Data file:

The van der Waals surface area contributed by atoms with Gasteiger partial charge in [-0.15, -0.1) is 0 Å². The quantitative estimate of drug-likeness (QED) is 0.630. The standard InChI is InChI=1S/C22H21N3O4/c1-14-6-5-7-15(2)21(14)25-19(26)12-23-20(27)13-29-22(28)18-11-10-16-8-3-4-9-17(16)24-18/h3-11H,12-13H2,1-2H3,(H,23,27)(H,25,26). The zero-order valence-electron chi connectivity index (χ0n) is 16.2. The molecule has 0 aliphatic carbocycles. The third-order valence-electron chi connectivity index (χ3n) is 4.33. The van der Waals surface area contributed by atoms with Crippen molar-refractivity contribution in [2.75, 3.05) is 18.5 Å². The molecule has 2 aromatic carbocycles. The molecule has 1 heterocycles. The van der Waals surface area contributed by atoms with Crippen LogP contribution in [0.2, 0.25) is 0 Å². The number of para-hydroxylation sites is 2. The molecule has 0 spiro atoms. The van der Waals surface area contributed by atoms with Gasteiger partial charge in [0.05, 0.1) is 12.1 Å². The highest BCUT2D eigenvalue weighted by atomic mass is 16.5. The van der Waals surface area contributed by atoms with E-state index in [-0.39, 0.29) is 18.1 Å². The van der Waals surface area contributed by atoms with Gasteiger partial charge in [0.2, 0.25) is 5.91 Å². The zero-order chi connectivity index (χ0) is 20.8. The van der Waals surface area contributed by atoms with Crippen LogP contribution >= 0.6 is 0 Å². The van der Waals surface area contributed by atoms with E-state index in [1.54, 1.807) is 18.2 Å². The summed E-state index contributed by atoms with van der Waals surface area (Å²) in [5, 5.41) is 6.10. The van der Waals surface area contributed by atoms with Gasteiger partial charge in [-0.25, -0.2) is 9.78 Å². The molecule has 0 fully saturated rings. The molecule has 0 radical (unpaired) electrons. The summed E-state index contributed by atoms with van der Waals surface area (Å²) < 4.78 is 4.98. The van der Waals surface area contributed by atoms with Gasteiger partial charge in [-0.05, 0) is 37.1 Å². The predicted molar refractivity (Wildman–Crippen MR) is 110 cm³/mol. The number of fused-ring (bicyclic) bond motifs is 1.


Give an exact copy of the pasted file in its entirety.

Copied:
The van der Waals surface area contributed by atoms with Gasteiger partial charge in [-0.15, -0.1) is 0 Å². The quantitative estimate of drug-likeness (QED) is 0.630. The standard InChI is InChI=1S/C22H21N3O4/c1-14-6-5-7-15(2)21(14)25-19(26)12-23-20(27)13-29-22(28)18-11-10-16-8-3-4-9-17(16)24-18/h3-11H,12-13H2,1-2H3,(H,23,27)(H,25,26). The zero-order valence-electron chi connectivity index (χ0n) is 16.2. The molecule has 0 aliphatic carbocycles. The third-order valence-electron chi connectivity index (χ3n) is 4.33. The van der Waals surface area contributed by atoms with Crippen molar-refractivity contribution in [2.75, 3.05) is 18.5 Å². The molecule has 2 aromatic carbocycles. The molecule has 1 heterocycles. The van der Waals surface area contributed by atoms with Crippen LogP contribution in [0.2, 0.25) is 0 Å². The number of para-hydroxylation sites is 2. The molecule has 0 spiro atoms. The van der Waals surface area contributed by atoms with Gasteiger partial charge in [0.05, 0.1) is 12.1 Å². The highest BCUT2D eigenvalue weighted by atomic mass is 16.5. The van der Waals surface area contributed by atoms with E-state index in [-0.39, 0.29) is 18.1 Å². The van der Waals surface area contributed by atoms with Gasteiger partial charge in [0.2, 0.25) is 5.91 Å². The zero-order chi connectivity index (χ0) is 20.8. The van der Waals surface area contributed by atoms with Crippen LogP contribution >= 0.6 is 0 Å². The van der Waals surface area contributed by atoms with E-state index in [1.54, 1.807) is 18.2 Å². The summed E-state index contributed by atoms with van der Waals surface area (Å²) in [5, 5.41) is 6.10. The van der Waals surface area contributed by atoms with Gasteiger partial charge in [-0.25, -0.2) is 9.78 Å². The molecule has 0 fully saturated rings. The molecule has 0 radical (unpaired) electrons. The summed E-state index contributed by atoms with van der Waals surface area (Å²) < 4.78 is 4.98. The van der Waals surface area contributed by atoms with Gasteiger partial charge in [-0.05, 0) is 37.1 Å². The predicted molar refractivity (Wildman–Crippen MR) is 110 cm³/mol. The number of fused-ring (bicyclic) bond motifs is 1.